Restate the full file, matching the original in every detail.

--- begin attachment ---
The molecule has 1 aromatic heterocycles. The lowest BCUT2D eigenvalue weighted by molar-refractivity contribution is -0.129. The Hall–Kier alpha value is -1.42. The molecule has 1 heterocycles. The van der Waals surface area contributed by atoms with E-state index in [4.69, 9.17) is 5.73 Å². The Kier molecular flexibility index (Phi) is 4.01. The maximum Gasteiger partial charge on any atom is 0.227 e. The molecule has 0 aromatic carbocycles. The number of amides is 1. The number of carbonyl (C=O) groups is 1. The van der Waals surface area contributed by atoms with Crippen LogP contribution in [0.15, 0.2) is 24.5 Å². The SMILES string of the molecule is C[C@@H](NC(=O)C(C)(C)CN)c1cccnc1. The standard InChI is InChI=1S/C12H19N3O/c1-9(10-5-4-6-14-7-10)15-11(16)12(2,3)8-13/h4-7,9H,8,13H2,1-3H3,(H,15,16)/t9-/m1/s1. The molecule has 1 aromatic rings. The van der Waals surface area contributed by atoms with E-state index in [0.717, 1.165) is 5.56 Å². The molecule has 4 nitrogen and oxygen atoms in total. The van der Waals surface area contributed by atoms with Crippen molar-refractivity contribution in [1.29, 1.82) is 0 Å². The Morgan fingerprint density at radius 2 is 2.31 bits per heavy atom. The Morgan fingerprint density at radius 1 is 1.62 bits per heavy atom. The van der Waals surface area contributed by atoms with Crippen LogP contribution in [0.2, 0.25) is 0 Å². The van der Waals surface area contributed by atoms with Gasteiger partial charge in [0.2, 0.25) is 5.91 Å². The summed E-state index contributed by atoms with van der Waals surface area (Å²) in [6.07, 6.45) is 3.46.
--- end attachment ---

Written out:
The molecule has 1 aromatic heterocycles. The lowest BCUT2D eigenvalue weighted by molar-refractivity contribution is -0.129. The Hall–Kier alpha value is -1.42. The molecule has 1 heterocycles. The van der Waals surface area contributed by atoms with E-state index in [4.69, 9.17) is 5.73 Å². The Kier molecular flexibility index (Phi) is 4.01. The maximum Gasteiger partial charge on any atom is 0.227 e. The molecule has 0 aromatic carbocycles. The number of amides is 1. The number of carbonyl (C=O) groups is 1. The van der Waals surface area contributed by atoms with Crippen LogP contribution in [0.15, 0.2) is 24.5 Å². The SMILES string of the molecule is C[C@@H](NC(=O)C(C)(C)CN)c1cccnc1. The standard InChI is InChI=1S/C12H19N3O/c1-9(10-5-4-6-14-7-10)15-11(16)12(2,3)8-13/h4-7,9H,8,13H2,1-3H3,(H,15,16)/t9-/m1/s1. The molecule has 1 aromatic rings. The van der Waals surface area contributed by atoms with E-state index in [0.717, 1.165) is 5.56 Å². The molecule has 4 nitrogen and oxygen atoms in total. The van der Waals surface area contributed by atoms with Crippen molar-refractivity contribution in [1.29, 1.82) is 0 Å². The Morgan fingerprint density at radius 2 is 2.31 bits per heavy atom. The Morgan fingerprint density at radius 1 is 1.62 bits per heavy atom. The van der Waals surface area contributed by atoms with Crippen LogP contribution in [0.2, 0.25) is 0 Å². The van der Waals surface area contributed by atoms with Gasteiger partial charge in [0.2, 0.25) is 5.91 Å². The summed E-state index contributed by atoms with van der Waals surface area (Å²) in [6.07, 6.45) is 3.46.